Root Awakening: Orange dots are fern’s spore sacs

PHOTO: FIONA LAU

Orange dots are fern's spore sacs

What are those orange dots on the leaves (above)? There are only three branches totally covered with the dots and the rest are not affected. Are these spots harmful?

Fiona Lau

The plant appears to be a fern called Polypodium and this variety is "Green Wave", commonly sold in nurseries as a landscaping or potted plant.

The orange spots on the undersides of the frond are its spore sacs, which, in layman terms, can be referred to as the plant's reproductive structures.

They are unique to the fern group of plants and quite unlike the flowers and fruit seen in flowering plants. There is no cause for concern.

Fig plant has rust disease


PHOTO: GRACE LIEW

My fig tree was growing well until a month ago, when the leaves started to have brown spots (above). The fruit had also stopped growing. How can I make the tree healthy again?

Grace Liew

Your fig plant (Ficus carica) appears to be infected with rust disease, which is fungal in nature. It is a common issue in plants grown in tropical, humid Singapore.

You should grow this plant under a clear shelter that protects it from rain and yet allow sunlight to get through.

Exposing the plant to tropical rains can worsen the fungal issue.

Remove all infected leaves to reduce the spread of the disease.

You may want to also try a copper-based fungicide to manage the disease.

Periwinkle may be lacking nutrients


PHOTO: FONG CHENG HAN

When I bought this hanging periwinkle plant (above) from the nursery, the flowers were around 3cm in diameter. However, the new flowers are only about 1cm wide. What could have caused the size of the flowers to shrink?

Fong Cheng Han

It appears that your periwinkle plant may be lacking in nutrients. It can be seen in the yellowing of some of its leaves. If you have a soil pH meter or test kit, check the pH level (acidity/alkalinity) of the growing media.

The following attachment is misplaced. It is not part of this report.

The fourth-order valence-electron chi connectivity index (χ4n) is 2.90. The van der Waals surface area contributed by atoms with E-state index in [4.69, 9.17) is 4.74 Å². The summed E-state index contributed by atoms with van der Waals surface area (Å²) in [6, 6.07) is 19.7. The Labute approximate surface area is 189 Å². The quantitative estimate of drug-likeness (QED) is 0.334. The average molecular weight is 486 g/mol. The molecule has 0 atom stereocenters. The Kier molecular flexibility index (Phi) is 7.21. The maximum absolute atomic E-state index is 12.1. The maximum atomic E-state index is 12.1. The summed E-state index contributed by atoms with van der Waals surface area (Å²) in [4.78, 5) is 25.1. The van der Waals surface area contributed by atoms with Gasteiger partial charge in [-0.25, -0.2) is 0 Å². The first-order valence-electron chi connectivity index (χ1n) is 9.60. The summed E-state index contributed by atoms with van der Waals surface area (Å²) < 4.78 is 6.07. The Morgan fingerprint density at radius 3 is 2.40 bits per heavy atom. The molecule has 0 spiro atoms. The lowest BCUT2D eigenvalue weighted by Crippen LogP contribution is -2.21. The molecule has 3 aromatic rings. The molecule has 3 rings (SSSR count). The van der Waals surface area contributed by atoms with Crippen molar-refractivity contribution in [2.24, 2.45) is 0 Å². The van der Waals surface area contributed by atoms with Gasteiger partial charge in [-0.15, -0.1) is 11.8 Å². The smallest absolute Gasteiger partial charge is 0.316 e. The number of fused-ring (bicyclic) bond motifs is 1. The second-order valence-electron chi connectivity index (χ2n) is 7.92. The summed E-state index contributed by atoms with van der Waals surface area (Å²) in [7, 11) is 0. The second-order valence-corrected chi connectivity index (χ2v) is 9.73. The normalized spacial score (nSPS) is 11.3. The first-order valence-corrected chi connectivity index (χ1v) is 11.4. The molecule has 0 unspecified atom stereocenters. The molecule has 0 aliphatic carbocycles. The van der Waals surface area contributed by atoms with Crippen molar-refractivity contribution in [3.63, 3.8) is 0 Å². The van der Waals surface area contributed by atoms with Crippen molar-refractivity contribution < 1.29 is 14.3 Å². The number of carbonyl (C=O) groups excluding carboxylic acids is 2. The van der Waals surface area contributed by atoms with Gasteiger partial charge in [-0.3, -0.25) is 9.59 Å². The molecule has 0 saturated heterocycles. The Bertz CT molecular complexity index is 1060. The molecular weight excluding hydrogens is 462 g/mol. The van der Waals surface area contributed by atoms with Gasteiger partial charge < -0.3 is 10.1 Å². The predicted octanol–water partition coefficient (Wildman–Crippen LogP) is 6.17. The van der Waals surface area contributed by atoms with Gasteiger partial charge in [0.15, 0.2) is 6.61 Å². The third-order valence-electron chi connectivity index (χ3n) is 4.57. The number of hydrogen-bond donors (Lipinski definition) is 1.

Plants growing in the same media, especially in pots, for a long time may experience pH shifts that can affect their nutrient uptake. The addition of fertiliser will usually not help if the soil pH level is not in the optimal range as nutrients will be locked up.

The type of growing media used to produce and grow this plant may be a factor too.

In production nurseries, the media used may be the soil-less type based on peat moss or coconut peat and these are poor in nutrients and do not hold nutrients well. There is a constant need to apply fertilisers to keep up with the plant's nutritional needs.

Indonesian Bay Leaf often used in cooking


PHOTO: CHONG PHIT LIAN

I was told the leaves of this plant can be used to cook meat. Is this the bay leaf plant? My friend's young son also eats the ripened fruit from this tree. However, I am unable to get the aroma from the leaves.

Chong Phit Lian

The plant is likely the Syzygium polyanthum. It is a tree that has leaves with culinary uses and are commonly called Indonesian Bay Leafor Daun Salam. In South-east Asia - in particular, Indonesia - the young leaves are often used as a spice in cooking. Fresh or dried versions are used.

The plant is different from the Bay Laurel (botanical name - Laurus nobilis) where its leaves are more commonly used in Western cuisine.

The plant can grow into a large tree and was once popular for planting along Singapore's streets, parks and gardens. Its fruit is popular with birds, which disperse the seeds through their droppings.

Bad handling or sucking pests may have affected growth of flower stalk


PHOTO: JOANNA ER

Why do the flowers on my aloe vera wilt and dry out (above) before they bloom? This is the second time it has happened. 

Joanna Er

The growing tip of your aloe vera inflorescence could have been damaged and this could be due to several reasons.

First, check that it was not due to mechanical damage. Some possible causes could include accidental bad handling of the plant, such as someone brushing against it; or animals like birds pecking on it.

Another reason could be due to sucking pests, such as mites, that suck sap on the growing tip.

These pests can be very small and you need a good hand lens or even a microscope to see them.

Such pests can be managed via the application of neem oil, summer oil or sulphur soap solution. As the plant tissue can be tender, use only very diluted solutions to avoid damage.

• Answers by Dr Wilson Wong, an NParks-certified practising horticulturist and park manager. He is the founder of Green Culture Singapore and an adjunct assistant professor (Food Science & Technology) at the National University of Singapore.

• Have a gardening query? E-mail it with clear, high-resolution pictures of at least 1MB, if any, and your full name to stlife@sph.com.sg

A version of this article appeared in the print edition of The Straits Times on April 06, 2019, with the headline 'Root Awakening'. Print Edition | Subscribe